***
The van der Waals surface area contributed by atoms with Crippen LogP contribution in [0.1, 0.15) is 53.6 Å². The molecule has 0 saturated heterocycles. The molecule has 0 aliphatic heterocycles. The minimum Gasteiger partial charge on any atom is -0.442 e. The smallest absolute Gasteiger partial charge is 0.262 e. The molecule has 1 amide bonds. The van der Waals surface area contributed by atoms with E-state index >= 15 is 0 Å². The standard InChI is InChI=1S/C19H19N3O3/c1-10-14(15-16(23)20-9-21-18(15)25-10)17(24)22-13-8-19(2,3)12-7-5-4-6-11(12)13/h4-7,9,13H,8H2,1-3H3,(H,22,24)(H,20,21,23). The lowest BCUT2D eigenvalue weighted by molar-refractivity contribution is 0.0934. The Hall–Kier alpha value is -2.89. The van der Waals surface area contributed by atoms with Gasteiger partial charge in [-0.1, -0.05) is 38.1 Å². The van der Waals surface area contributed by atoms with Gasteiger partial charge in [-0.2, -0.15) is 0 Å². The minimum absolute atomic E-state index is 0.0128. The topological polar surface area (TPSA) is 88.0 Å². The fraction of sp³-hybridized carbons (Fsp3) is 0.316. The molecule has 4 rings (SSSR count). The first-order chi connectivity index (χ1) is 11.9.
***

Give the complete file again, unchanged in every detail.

The van der Waals surface area contributed by atoms with Crippen LogP contribution in [0.1, 0.15) is 53.6 Å². The molecule has 0 saturated heterocycles. The molecule has 0 aliphatic heterocycles. The minimum Gasteiger partial charge on any atom is -0.442 e. The smallest absolute Gasteiger partial charge is 0.262 e. The molecule has 1 amide bonds. The van der Waals surface area contributed by atoms with E-state index >= 15 is 0 Å². The standard InChI is InChI=1S/C19H19N3O3/c1-10-14(15-16(23)20-9-21-18(15)25-10)17(24)22-13-8-19(2,3)12-7-5-4-6-11(12)13/h4-7,9,13H,8H2,1-3H3,(H,22,24)(H,20,21,23). The lowest BCUT2D eigenvalue weighted by molar-refractivity contribution is 0.0934. The Hall–Kier alpha value is -2.89. The van der Waals surface area contributed by atoms with Gasteiger partial charge in [-0.1, -0.05) is 38.1 Å². The van der Waals surface area contributed by atoms with Gasteiger partial charge in [-0.2, -0.15) is 0 Å². The minimum absolute atomic E-state index is 0.0128. The topological polar surface area (TPSA) is 88.0 Å². The fraction of sp³-hybridized carbons (Fsp3) is 0.316. The molecule has 4 rings (SSSR count). The first-order chi connectivity index (χ1) is 11.9.